Techniques of survival medicine include everything from stopping a wound from bleeding to performing sutures to close a gaping gash. Lack of traditional medical resources normally provided by trained doctors and nurses may not be available following a catastrophe or if you become lost in a remote wilderness. Therefore, you should know how to administer adequate care for cuts, broken bones, shock and other potentially fatal health emergencies.
Having access to a medical supply kit will assist in treating various medical issues. Several essential items that an emergency medical kit should contain include:
Applying pressure to the wound until the bleeding has stopped usually controls external bleeding. If bleeding continues after 30 minutes, use a pressure dressing, which is a thick piece of sterile gauze applied to the wound and then fixed in place by tightly wrapping a bandage around the wound.
However, after you have applied this pressure dressing, do not remove the dressing, even though the dressing might become blood-soaked. Wait one to two days before removing the dressing and replacing it with a fresh dressing. Monitor the wound for any signs of infections, such as swelling, redness, pain and foul-smelling seepage.
Always elevate bleeding extremities above the heart to help reduce blood loss. This also facilitates blood return to the heart and decreases wound blood pressure. Although this procedure applies in the majority of injuries, it does not apply to snakebites. An arm or leg sustaining snakebite should be lower than the heart to lessen the potential for heart attack induced by poison.
Learning how to use tourniquets should be part of survival medicine training. Tourniquets should only be applied when the bleeding cannot be controlled using other methods. Leaving a tourniquet too long will induce necrosis and possibly gangrene. To properly affix a tourniquet, perform the following steps:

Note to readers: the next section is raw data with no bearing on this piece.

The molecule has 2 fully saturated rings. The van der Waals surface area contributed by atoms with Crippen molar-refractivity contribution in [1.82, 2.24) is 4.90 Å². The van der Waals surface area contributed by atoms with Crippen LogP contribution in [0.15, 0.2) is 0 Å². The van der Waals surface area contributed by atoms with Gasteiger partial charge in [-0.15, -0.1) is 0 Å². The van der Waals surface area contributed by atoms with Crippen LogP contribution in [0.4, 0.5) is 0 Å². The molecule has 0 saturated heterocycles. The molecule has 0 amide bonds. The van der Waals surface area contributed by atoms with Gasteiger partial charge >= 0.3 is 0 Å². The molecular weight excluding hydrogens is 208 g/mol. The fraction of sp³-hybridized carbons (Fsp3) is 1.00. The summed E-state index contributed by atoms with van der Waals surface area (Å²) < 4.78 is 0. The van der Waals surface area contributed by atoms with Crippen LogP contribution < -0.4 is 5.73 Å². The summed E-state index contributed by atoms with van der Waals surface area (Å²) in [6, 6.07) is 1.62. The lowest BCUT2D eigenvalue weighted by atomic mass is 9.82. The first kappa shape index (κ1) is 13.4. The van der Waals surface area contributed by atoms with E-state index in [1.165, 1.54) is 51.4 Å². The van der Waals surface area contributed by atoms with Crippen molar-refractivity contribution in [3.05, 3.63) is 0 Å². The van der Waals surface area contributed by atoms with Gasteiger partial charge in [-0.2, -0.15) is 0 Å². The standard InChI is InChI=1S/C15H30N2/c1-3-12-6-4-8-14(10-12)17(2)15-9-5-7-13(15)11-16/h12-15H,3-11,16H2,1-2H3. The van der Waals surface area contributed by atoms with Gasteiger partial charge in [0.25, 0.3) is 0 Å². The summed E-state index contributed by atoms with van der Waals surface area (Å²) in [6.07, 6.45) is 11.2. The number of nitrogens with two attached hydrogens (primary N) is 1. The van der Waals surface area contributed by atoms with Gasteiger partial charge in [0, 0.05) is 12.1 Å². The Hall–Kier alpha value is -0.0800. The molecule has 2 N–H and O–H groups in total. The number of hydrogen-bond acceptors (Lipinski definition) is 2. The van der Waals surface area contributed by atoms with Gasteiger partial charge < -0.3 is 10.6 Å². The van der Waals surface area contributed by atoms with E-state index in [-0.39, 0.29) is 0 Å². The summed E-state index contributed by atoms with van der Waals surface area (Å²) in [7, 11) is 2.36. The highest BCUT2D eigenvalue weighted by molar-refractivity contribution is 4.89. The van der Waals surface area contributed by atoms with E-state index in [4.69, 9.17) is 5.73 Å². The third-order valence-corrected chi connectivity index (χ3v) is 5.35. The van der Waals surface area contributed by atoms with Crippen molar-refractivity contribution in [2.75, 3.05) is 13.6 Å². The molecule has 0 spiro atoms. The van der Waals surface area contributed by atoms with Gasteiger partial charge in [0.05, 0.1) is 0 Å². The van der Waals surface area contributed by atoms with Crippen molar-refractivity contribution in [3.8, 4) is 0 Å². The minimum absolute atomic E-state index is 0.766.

Survival Medicine Techniques to Treat Shock
Anyone sustaining a major injury is in danger of shock, so watch for these symptoms:
Treat suspected incidences of shock by elevating legs at least six or seven inches above the body. Make sure the patient is in dry clothes and warm the patient with blankets, shelter or fire. If the person in shock is conscious, provide small cups of warm sugar or salt water. However, do not administer fluids if the person has an abominable wound or is unconscious.
Insect Bites and Stings
Survival medicine techniques for bites and stings include immediate removal of the venom sac or stinger by gently scraping with a razor blade, sharp knife blade or even your fingernail is nothing else is available. Apply antibiotic ointment and watch for symptoms of allergic reaction. To relieve itching, use dandelion sap, crushed garlic or a cold compress.
While snakebites are rare, most people do not die from snakebites but bites frequently become infected due to bacteria in the animal's saliva. Nonpoisonous snake bites reveal teeth rows on the skin while poisonous snakebites will show fang as well as teeth punctures. Clean the bite, remove any rings or bracelets in the event swelling occurs and keep the patient as calm and still as possible.
Many other medical procedures can greatly enhance the potential to survive an emergency and should be learned as part of any survival-training program.
Medicines and Gear for When There is No Doctor Available
In a survival situation, where medical assistance may not be available, you are going to have to make do, recognize symptoms, and possibly even come up with natural herbal or folk remedies to treat certain conditions.
Symptoms & Conditions